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Overview of and approach to the Vasculitides in adults: Definition, Clinical manifestation, Diagnosis, Classification of Vasculitis, Differential Diagnosis and Therapy

Vasculitides
Source: www.scielo.br


    Definition

    Vasculitis is an inflammation of vessels, characterized by infiltration of the vessel wall with leukocytes due to an unknown mechanism. This infiltration of the wall leads to the destruction of the wall, with complications such as bleeding and stenosis with an ischemic disease as a result.
    Vessels that are affected differently in size and location according to the underlying vasculitis type.
    Vasculitis can be primary or secondary to another condition.

    Clinical manifestation

    There are no specific or sensitive diagnostic symptoms.
    However, the presence of systemic symptoms with single/multiple organ dysfunction, should lead to thinking about vasculitis.

    :Some symptoms


    • Fatigue
    • Abdominal pain
    • Arthralgia
    • Fever
    • Arterial hypertension
    • Renal insufficiency
    • Neurological symptoms
    • Purpura

    : suggestive symptoms of some vasculitis

    Mononeuritis multiplex is suggestive for polyarteritis nodosa
    Palpable purpura is suggestive for cutaneous vasculitis of hypersensitivity typ. Purpura with another organ dysfunction is suggestive for IgA vasculitis or microscopic polyangiitis
    Pulmonary with renal involvement is suggestive for wegner’s vasculitis or anti-GBM antibodies.

    Diagnosis

    : History

    Important aspects of history:
    Medicine: some medication cause hypersensitivity vasculitis
    Disease history: hepatitis c: may cause mixed cryoglobulinemia and some cases of polyarteritis
    Systemic lupus erythematosus SLE: secondary vasculitis
    Age of patients: age-specific distribution of different vasculitides


     Physical examination

    Palpable purpura?
    Mononeuritis multiplex?

    Laboratory tests


    • ANA: may suggest connective tissue disorder such SLE
    • Complement level: may be low in mixed cryoglobulinemia und SEL BUT not in most other vasculitides
    • ANCA:
    • cANCA (against protease 3): strongly suggests a diagnosis of granulomatosis with polyangiitis (Wegener’s)
    • pANCA (against myeloperoxidase): suggests a diagnosis of microscopic polyangiitis


    Nonspecific tests: to asset the function/ association of other organs:
    creatinine
    Liver enzyme tests
    Hepatitis serology
    CK
    ESR
    Urine analysis
    Blood/Tissue culture

    Electromyography: 

    by neuromuscular symptoms and suspected systemic vasculitis

    Tissue biopsy: 

    essential for establishing the diagnosis.

    Angiography:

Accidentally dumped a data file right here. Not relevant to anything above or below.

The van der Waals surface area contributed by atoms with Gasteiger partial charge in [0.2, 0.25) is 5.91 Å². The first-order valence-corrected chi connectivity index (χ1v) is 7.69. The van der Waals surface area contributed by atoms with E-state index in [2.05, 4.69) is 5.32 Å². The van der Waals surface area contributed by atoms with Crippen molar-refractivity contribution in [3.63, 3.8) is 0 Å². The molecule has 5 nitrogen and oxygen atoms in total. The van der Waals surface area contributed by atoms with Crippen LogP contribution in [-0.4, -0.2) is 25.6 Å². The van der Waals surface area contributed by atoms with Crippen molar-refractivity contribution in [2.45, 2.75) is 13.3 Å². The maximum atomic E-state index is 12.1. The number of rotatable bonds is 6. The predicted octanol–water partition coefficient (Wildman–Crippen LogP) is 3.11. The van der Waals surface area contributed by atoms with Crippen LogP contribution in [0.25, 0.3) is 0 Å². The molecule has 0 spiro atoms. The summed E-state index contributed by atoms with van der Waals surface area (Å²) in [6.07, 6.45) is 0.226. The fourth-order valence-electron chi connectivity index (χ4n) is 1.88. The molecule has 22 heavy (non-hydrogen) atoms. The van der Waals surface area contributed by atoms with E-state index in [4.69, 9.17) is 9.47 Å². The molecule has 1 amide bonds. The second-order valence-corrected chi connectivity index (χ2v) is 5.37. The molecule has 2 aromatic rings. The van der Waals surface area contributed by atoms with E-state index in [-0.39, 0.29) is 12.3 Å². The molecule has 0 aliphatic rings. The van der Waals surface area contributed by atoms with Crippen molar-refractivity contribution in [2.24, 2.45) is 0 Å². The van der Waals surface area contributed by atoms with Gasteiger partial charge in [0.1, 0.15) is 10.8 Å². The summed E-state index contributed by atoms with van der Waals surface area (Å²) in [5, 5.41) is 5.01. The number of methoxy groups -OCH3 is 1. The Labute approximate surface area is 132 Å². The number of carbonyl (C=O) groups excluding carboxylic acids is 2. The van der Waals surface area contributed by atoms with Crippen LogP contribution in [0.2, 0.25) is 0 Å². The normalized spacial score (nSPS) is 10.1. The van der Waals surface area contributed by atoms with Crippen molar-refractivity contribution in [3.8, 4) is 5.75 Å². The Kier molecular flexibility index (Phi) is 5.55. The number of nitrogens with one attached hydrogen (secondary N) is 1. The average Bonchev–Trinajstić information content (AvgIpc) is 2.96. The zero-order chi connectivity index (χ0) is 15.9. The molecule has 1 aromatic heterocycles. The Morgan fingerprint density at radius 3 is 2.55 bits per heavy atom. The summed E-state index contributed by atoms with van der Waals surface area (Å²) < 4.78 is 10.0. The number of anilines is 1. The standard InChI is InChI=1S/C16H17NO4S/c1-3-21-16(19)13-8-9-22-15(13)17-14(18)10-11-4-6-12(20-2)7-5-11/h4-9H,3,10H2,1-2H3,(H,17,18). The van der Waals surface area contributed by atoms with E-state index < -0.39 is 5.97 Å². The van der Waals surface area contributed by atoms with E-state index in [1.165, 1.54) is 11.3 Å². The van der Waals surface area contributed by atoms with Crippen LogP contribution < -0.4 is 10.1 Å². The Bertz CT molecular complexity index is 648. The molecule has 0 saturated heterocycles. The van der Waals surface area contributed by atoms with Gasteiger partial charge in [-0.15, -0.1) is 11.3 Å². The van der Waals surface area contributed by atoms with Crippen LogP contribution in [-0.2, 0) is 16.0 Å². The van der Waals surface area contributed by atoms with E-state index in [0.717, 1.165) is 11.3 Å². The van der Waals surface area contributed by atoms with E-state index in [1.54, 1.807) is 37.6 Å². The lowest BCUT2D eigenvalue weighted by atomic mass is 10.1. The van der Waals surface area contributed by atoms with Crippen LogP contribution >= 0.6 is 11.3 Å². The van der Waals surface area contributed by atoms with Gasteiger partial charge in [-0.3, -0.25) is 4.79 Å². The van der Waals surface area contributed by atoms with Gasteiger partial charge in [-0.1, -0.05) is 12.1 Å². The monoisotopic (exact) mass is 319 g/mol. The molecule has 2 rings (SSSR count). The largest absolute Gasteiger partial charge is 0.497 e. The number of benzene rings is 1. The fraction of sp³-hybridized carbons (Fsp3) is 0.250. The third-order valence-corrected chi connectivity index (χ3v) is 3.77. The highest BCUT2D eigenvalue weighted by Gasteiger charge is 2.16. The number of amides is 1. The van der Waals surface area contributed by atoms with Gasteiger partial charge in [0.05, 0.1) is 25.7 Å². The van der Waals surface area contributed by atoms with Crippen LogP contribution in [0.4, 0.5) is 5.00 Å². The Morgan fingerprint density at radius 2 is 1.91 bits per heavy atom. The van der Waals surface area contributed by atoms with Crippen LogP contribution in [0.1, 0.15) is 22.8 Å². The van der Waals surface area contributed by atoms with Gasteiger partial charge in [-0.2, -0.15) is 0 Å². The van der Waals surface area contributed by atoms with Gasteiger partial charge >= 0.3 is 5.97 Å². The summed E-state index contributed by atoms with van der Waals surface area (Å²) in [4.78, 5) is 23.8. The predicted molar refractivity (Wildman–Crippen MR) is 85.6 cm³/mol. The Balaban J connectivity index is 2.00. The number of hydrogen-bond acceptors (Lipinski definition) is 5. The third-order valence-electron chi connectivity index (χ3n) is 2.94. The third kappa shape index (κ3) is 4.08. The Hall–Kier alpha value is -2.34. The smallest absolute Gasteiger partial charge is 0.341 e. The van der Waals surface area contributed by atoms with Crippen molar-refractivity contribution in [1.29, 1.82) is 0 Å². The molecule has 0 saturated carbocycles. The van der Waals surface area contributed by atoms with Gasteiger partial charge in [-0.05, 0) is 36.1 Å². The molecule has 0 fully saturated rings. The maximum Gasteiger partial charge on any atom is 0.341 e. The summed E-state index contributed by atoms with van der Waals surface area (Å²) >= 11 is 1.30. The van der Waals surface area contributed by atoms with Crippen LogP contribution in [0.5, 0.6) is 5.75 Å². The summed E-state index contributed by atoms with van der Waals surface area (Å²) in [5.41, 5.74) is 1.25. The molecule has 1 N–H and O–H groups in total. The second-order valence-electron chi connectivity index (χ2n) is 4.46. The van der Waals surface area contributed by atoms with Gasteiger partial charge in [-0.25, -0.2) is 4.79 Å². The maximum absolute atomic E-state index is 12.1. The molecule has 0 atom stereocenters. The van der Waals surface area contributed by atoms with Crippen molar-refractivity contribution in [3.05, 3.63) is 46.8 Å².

helps by vasculitis of large/medium vessels, less sensitive are Angio-CT/ Angio-MRT/ Ultrasound

    Classification of vasculitis


    • Large vessel vasculitis
    • Medium vessel vasculitis
    • Small vessel vasculitis
    • Secondary vasculitis:
    • Viral infection
    • Connective tissue disorders

    Vasculitides
    Source: www.sciencedirect.com

    ACR Criteria (American college of rheumatology): These criteria try to differ diagnosed vasculitis from each other: the diagnosis is always established histologic: 

    Large vessel vasculitis
    Takayasu arteritis
    Age of 40 years or younger at disease onset
    Claudication of the extremities
    Decreased pulsation of one or both brachial arteries
    Difference of at least 10 mm Hg in systolic blood pressure between arms
    Bruit over one or both subclavian arteries or the abdominal aorta
    Arteriographic narrowing or occlusion of the entire aorta, its primary branches, or large arteries in the upper or lower extremities that is not due to arteriosclerosis, fibromuscular dysplasia, or other causes

    ACR Criteria (American college of rheumatology):

    The presence of any 3 or more criteria yield a sensitivity of 90.5% and a specificity of 97.8%
    Giant cell arteritis
    Age ≥50 years at time of disease onset
    Localized headache of new onset
    Tenderness or decreased pulse of the temporal artery
    Erythrocyte sedimentation rate (ESR) greater than 50 mm/h (Westergren)
    Biopsy that includes an artery and reveals a necrotizing arteritis with a predominance of mononuclear cells or a granulomatous process with multinucleated giant cells

    ACR criteria

    The presence of 3 or more criteria yields a diagnostic sensitivity of 93.5% and specificity of 91.2%.



    Medium vessel vasculitis
    Polyarteritis nodosa
    Otherwise unexplained weight loss >4 kg
    Livedo reticularis
    Testicular pain or tenderness
    Myalgias (excluding that of the shoulder and hip girdle), weakness, or polyneuropathy
    Mononeuropathy or polyneuropathy
    New onset diastolic blood pressure >90 mmHg